Britain's last lion tamer, Thomas Chipperfield, was recently refused a licence to continue performing with his two lions and one tiger. The decision – which Chipperfield intends to appeal – marks the end of a long tradition of lion taming in Britain. It reflects a gradual shift in public attitudes towards circuses and a growing sense that making wild animals perform unnatural tricks is both dangerous and cruel.
While it has taken nearly 200 years for such views to result in a formal ban, these sentiments have been around for a long time. From its origin in the early 19th century, lion taming has elicited both awe and horror. It has also attracted a socially diverse range of tamers, whose performances have been both praised and condemned.
The lion of his day
The first lion tamer to make it big in the UK was Isaac Van Amburgh. Born in Fishkill, New York State, Van Amburgh toured Europe between 1838 and 1845 and achieved notoriety for his performances with big cats. His act included introducing a lamb into the lions' cage and inserting his head into the mouth of his largest lion. Queen Victoria, a big fan of Van Amburgh, commissioned a famous portrait of the lion tamer by the artist Edwin Landseer.
Though many were impressed by Van Amburgh's bravery, his performances also elicited criticism. When the American floated the idea of taking his largest lion up in a hot air balloon, the authorities banned the venture, persuaded that "if loss of life" were to occur without "even the shadow of a scientific pretext, it will certainly entail responsibility of a heavy kind upon all the parties concerned in so absurd an exhibition" (Morning Chronicle, September 24 1838).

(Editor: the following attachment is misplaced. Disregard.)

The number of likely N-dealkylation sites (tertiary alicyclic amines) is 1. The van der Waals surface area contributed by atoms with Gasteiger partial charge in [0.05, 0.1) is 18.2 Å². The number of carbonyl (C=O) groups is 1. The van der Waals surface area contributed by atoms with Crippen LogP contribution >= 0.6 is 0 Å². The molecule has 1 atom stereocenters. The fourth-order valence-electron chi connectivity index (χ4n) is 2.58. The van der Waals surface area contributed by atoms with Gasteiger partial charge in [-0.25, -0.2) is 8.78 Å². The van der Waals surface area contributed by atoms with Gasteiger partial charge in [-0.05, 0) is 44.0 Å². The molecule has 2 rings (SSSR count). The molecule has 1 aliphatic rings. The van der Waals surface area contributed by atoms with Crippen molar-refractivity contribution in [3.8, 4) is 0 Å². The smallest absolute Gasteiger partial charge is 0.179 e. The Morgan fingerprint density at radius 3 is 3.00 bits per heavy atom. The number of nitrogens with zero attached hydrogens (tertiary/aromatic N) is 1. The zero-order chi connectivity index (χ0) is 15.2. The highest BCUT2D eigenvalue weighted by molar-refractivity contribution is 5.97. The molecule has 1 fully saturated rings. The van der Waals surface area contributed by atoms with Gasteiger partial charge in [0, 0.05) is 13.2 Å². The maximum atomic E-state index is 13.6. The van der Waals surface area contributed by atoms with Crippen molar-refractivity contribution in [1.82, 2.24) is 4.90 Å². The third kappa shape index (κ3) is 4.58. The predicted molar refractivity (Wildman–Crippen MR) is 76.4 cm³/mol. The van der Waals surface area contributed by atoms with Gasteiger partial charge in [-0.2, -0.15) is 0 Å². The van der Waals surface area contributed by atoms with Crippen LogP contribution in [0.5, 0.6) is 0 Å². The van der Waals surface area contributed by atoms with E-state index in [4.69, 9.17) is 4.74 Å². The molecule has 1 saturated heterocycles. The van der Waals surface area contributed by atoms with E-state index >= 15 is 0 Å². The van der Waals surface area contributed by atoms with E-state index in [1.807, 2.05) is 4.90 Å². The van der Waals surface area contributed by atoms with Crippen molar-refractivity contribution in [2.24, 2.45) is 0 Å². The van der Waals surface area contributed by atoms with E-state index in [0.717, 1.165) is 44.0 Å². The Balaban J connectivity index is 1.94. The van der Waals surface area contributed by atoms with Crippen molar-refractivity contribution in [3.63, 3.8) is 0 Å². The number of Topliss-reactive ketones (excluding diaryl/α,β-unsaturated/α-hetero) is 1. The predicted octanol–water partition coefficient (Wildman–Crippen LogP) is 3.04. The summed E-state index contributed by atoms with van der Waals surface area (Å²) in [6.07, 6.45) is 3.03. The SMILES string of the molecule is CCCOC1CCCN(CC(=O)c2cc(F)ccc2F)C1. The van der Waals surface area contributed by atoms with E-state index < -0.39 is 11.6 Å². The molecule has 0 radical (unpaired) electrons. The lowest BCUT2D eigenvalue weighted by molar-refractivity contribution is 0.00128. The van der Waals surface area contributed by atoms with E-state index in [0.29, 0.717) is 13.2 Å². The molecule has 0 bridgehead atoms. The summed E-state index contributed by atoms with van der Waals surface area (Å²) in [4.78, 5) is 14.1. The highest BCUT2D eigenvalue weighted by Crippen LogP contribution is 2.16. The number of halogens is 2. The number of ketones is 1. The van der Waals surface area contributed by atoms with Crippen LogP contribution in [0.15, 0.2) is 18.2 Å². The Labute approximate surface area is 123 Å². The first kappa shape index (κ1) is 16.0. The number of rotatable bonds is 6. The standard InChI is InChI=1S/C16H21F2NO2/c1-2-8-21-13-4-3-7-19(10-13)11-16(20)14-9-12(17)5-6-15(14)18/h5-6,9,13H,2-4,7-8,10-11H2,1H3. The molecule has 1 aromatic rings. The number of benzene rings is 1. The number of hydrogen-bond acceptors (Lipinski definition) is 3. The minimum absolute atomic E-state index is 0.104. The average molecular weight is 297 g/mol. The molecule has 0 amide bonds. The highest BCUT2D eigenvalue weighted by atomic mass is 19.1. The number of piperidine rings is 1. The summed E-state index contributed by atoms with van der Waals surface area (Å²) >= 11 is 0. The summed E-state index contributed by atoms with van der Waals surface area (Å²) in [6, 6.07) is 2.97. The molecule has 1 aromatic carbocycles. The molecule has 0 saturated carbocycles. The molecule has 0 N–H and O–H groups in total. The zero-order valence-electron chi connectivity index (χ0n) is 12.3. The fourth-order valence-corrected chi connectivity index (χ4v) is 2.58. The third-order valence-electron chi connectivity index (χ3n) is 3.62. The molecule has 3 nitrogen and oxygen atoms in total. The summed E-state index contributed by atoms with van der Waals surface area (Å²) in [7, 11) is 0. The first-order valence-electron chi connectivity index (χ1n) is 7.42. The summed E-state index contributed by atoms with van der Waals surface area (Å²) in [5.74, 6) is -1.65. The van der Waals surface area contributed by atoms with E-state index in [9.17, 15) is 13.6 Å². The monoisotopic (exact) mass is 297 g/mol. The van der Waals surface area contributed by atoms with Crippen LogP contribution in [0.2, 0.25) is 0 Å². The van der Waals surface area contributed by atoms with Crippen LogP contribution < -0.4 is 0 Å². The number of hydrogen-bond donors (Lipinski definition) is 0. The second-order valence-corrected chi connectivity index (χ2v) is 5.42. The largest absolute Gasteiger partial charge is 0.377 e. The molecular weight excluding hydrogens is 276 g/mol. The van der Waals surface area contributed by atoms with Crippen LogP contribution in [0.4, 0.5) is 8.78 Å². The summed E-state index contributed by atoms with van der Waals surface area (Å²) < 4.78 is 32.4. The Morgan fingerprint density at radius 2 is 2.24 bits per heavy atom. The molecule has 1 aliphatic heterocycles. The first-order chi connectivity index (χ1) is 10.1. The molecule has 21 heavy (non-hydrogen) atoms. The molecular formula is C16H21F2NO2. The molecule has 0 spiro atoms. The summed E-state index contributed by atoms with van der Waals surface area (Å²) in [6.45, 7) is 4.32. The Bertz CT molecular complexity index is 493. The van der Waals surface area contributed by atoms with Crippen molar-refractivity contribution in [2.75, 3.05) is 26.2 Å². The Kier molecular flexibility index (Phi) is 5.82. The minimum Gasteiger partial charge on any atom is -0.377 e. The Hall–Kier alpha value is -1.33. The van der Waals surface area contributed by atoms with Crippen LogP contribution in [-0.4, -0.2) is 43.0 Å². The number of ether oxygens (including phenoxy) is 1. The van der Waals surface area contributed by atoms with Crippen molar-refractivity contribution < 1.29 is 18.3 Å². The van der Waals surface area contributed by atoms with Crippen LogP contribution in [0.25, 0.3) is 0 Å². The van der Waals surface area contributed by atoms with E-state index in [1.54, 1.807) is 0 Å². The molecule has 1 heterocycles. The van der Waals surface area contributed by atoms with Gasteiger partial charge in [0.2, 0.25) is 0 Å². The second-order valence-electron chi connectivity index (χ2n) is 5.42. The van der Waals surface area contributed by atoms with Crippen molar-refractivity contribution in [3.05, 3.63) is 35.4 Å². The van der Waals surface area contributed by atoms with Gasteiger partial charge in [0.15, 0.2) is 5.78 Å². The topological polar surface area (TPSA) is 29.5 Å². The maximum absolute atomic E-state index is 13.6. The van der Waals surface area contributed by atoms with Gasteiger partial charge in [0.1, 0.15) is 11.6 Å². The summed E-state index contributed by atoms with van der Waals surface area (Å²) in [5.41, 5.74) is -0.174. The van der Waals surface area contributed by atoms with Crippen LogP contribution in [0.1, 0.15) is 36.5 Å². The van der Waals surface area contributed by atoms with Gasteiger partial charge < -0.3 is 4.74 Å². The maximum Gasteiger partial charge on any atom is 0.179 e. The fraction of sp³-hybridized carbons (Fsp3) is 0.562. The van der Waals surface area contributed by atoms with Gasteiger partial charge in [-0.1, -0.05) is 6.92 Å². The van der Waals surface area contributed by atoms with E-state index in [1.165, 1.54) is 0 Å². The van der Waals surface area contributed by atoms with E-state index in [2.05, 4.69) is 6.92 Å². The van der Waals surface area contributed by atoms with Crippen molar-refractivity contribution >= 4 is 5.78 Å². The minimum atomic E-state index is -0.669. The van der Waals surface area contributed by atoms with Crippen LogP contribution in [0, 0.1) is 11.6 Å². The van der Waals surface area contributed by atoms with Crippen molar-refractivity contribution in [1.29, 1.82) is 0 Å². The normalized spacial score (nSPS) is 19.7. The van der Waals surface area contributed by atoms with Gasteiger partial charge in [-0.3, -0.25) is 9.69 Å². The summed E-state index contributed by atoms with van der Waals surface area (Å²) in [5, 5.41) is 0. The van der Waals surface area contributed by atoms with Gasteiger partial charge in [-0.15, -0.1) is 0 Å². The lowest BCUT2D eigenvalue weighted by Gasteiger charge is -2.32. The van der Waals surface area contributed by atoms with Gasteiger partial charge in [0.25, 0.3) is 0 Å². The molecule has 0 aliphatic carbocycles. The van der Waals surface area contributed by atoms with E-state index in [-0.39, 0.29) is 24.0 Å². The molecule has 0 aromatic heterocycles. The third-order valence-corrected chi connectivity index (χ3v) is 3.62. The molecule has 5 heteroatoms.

Reviewing one of the lion tamer's performances in 1838, meanwhile, a journalist for The Examiner objected to "the thrusting of his head within the lion's jaws", which was "at once a piece of gratuitous impertinence towards the animal, a very disagreeable exhibition for the spectators, and above all a highly hazardous proceeding for the exhibitor". Some level of peril was acceptable, and gave lion taming its thrill value, but excessive risk drew public condemnation.
Soon a new trend swept the menagerie business: the phenomenon of the female lion tamer. Eager to ratchet up the tension of the lion-taming spectacle, menagerists searched for innovations in personnel and homed in on the idea of a "lion queen". The first lion queen, a Miss Hilton, had entered the lions' den at Stepney Fair in 1839, and was soon followed by others. By the late 1840s, having a female tamer on the staff was virtually a necessity for any self-respecting menagerist.
Needless to say, not everyone was comfortable with the idea of letting a woman perform with wild animals, and the lion queen craze subsided in 1850 when tamer Ellen Bright was killed by a tiger in Kent. According to witnesses, the accident happened when Bright, who was only 17, was coming to the end of her final performance of the evening.